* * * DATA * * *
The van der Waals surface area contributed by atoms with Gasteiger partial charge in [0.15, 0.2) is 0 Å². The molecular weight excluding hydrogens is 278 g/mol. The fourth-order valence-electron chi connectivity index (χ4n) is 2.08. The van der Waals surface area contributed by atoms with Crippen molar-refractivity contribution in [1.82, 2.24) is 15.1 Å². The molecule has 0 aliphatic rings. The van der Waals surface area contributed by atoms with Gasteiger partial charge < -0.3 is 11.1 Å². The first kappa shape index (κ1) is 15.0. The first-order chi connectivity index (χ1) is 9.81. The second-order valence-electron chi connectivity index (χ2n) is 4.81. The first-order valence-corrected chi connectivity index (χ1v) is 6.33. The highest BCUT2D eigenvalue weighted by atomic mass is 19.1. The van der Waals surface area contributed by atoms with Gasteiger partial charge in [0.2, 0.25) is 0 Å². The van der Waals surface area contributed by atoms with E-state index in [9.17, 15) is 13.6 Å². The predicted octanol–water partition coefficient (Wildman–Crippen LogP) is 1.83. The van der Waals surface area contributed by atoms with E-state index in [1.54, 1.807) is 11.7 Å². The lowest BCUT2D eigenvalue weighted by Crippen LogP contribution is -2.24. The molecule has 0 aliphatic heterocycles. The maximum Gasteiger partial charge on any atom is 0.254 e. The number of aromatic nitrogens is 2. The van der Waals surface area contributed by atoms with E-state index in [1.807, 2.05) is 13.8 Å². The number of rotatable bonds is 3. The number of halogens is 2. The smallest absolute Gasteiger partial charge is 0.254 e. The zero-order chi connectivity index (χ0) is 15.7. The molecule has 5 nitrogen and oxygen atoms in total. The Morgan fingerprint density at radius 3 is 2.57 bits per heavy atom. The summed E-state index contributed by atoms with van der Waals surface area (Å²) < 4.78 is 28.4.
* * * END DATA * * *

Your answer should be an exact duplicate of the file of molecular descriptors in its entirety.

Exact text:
The van der Waals surface area contributed by atoms with Gasteiger partial charge in [0.15, 0.2) is 0 Å². The molecular weight excluding hydrogens is 278 g/mol. The fourth-order valence-electron chi connectivity index (χ4n) is 2.08. The van der Waals surface area contributed by atoms with Crippen molar-refractivity contribution in [1.82, 2.24) is 15.1 Å². The molecule has 0 aliphatic rings. The van der Waals surface area contributed by atoms with Gasteiger partial charge < -0.3 is 11.1 Å². The first kappa shape index (κ1) is 15.0. The first-order chi connectivity index (χ1) is 9.81. The second-order valence-electron chi connectivity index (χ2n) is 4.81. The first-order valence-corrected chi connectivity index (χ1v) is 6.33. The highest BCUT2D eigenvalue weighted by atomic mass is 19.1. The van der Waals surface area contributed by atoms with Gasteiger partial charge in [0.2, 0.25) is 0 Å². The van der Waals surface area contributed by atoms with E-state index in [9.17, 15) is 13.6 Å². The predicted octanol–water partition coefficient (Wildman–Crippen LogP) is 1.83. The van der Waals surface area contributed by atoms with E-state index in [1.54, 1.807) is 11.7 Å². The lowest BCUT2D eigenvalue weighted by Crippen LogP contribution is -2.24. The molecule has 0 aliphatic heterocycles. The maximum Gasteiger partial charge on any atom is 0.254 e. The number of aromatic nitrogens is 2. The van der Waals surface area contributed by atoms with E-state index in [1.807, 2.05) is 13.8 Å². The number of rotatable bonds is 3. The number of halogens is 2. The smallest absolute Gasteiger partial charge is 0.254 e. The zero-order chi connectivity index (χ0) is 15.7. The molecule has 5 nitrogen and oxygen atoms in total. The Morgan fingerprint density at radius 3 is 2.57 bits per heavy atom. The summed E-state index contributed by atoms with van der Waals surface area (Å²) < 4.78 is 28.4.